It was observed that the case group presented, at the end of the program, a significant reduction in BMI (p = 0.001), from 26.4 kg/m2 (95% CI = 24.55 to 28.59) to 25.5 kg/m2 (95% CI = 23.47 to 27.54). Although there was no statistically significant difference (p = 0.078), the BMI of the control group increased from 28.3 kg/m2 (95% CI = 25.62 to 31.14) to 28.7 kg/m2 (95% CI = 25.98 to 31.47). All children remained above the 97th percentile.16

Table 1 shows the results of the program impact on the health-related quality of life domains. It was observed that the case group showed significant improvement in the physical, emotional, social, and psychosocial domains, as well as overall quality of life, according to self-reporting by the children. There were no changes in these variables in the control group.

 

Discussion

The present study demonstrates the importance of a multidisciplinary intervention on the health-related quality of life of obese children, showing effects in the reduction of BMI and improvement in quality of life, especially in the physical, emotional, social, and psychosocial domains, as well as in overall quality of life.

One of the strengths of this study was that the sample was gender-and age-matched, minimizing the possible influence of these variables on the investigated parameters.3

The suggested exercises were playful and recreational, showing that this type of activity, when accompanied by nutritional counseling, also has positive effects on obese children. Despite different methodologies, studies have demonstrated the positive effects of intervention programs on the quality of life of obese children, which is in agreement with the results of this study.3,10,14,15

The present findings are clinically important due to the negative impact of obesity on quality of life, which can be similar to that of children with cancer undergoing chemotherapy,26 when evaluated using the same methodology. This suggests that advances in certain areas may represent a significant improvement on the daily routine of obese children, especially regarding their self-esteem, social relationships, and daily activities.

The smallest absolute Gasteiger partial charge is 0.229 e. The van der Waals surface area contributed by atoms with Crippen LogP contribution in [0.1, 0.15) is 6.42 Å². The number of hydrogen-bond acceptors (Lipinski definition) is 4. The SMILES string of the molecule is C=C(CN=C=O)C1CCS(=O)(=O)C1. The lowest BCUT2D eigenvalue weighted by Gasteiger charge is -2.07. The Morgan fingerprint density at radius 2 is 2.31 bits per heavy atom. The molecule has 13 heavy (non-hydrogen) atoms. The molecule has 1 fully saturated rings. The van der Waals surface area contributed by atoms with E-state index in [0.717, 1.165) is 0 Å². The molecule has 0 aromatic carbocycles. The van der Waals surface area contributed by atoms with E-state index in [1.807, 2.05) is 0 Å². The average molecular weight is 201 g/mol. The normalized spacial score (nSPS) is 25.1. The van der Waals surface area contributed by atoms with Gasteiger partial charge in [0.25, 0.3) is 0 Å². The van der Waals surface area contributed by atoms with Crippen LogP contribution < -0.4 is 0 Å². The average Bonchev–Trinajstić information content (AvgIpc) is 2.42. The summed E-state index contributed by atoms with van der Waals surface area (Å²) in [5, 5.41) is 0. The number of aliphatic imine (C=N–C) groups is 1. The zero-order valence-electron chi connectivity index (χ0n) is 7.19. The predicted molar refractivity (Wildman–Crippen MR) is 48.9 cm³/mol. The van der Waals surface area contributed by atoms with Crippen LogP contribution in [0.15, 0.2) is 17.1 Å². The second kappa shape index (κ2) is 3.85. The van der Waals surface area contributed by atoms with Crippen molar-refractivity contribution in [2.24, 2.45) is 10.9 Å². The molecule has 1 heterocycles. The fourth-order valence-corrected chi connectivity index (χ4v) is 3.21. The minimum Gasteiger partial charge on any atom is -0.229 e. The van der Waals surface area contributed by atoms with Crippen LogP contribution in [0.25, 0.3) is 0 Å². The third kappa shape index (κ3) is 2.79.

The improvement in the emotional aspect is clinically important, as a previous study found a higher rate of depressive symptoms in obese children undergoing outpatient treatment, when compared to the non-obese,27 and these symptoms may be present in approximately 11% of obese children.28 These symptoms have been identified as variables that significantly influence the quality of life and are associated with lower adherence to intervention programs for weight control, creating a vicious cycle.29 Thus, the importance of a multidisciplinary team in the treatment of this complex disease is well-established.10,14

The quality of life improvement in the physical domain can be associated to the benefits of physical activity in maintaining health, reflecting the child's ability to perform everyday activities. The PedsQL questions related to this domain are associated to difficulties in walking, running, playing sports, or feeling low on energy, with difficulties being frequently reported by obese children.6 However, after participating in the intervention program, these difficulties were reported less frequently, which may indicate that a healthy occupation during leisure time constitutes an effective means to contribute to a satisfactory quality of life.

No effects were observed in the school domain of quality of life after the intervention; however, studies suggest that this domain is not as affected in obese children as the other aspects.6,30